From £18,2657
Steering, suspension and comfort

In our road test of a basic Ibiza we felt the Seat outdrove and outhandled the equivalent Clio and Corsa models. So it’s fair to expect great things from the Cupra, the most sporting model in the range, but does it deliver? 

Disappointingly for a company that claims its products are defined by their dynamism, the Seat is less competitive in this performance sector. 

The Cupra’s handling isn't all that inspiring, but it has a supple ride

The Cupra’s chassis and engine combination work well enough. It responds quickly and has ample grip for both road and track driving. But the experience is let down by inconsistent steering weight from the electrically assisted power steering, which reduces the resistance too much at slow speeds, resulting in a lack of feel and precision. This improves at higher speeds as the specially adapted servo weights up the steering, but there is never a real sense of connection.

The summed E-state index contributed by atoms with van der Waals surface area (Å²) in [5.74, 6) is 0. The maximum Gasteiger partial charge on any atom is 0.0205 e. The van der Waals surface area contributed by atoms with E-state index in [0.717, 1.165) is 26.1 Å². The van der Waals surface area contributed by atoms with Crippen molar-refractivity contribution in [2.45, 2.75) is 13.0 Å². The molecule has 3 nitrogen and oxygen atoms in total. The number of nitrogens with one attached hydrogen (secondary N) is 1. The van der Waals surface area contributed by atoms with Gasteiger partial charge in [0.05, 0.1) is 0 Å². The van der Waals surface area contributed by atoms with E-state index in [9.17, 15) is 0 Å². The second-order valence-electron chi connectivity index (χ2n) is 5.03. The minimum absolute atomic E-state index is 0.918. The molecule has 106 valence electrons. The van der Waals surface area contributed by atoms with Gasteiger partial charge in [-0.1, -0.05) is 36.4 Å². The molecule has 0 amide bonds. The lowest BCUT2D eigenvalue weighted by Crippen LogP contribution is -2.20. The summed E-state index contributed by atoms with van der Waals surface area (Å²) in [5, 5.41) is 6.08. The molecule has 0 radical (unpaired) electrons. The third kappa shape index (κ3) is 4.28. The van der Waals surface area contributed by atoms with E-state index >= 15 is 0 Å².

The XDS diff is a worthwhile addition, though, virtually eliminating torque steer at anything other than full load in first or second gear, and even then it is a minor interference. XDS also gives the Ibiza excellent traction out of corners. Get on the throttle too early and the front axle will gradually lose traction, but it is easily brought back into line by easing off the throttle. 

The Cupra’s handling may not be all that inspiring, but it has a supple ride which betters that of most of its rivals. The well controlled suspension can be caught out on sharp intrusions, but generally it absorbs the worst breaks and undulations with little more than a muffled thump in the cabin.

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Body roll is well contained, too. The nose may dive under heavy braking, but no more so than any of its rivals, and cornering is flat in all but the most severe direction changes.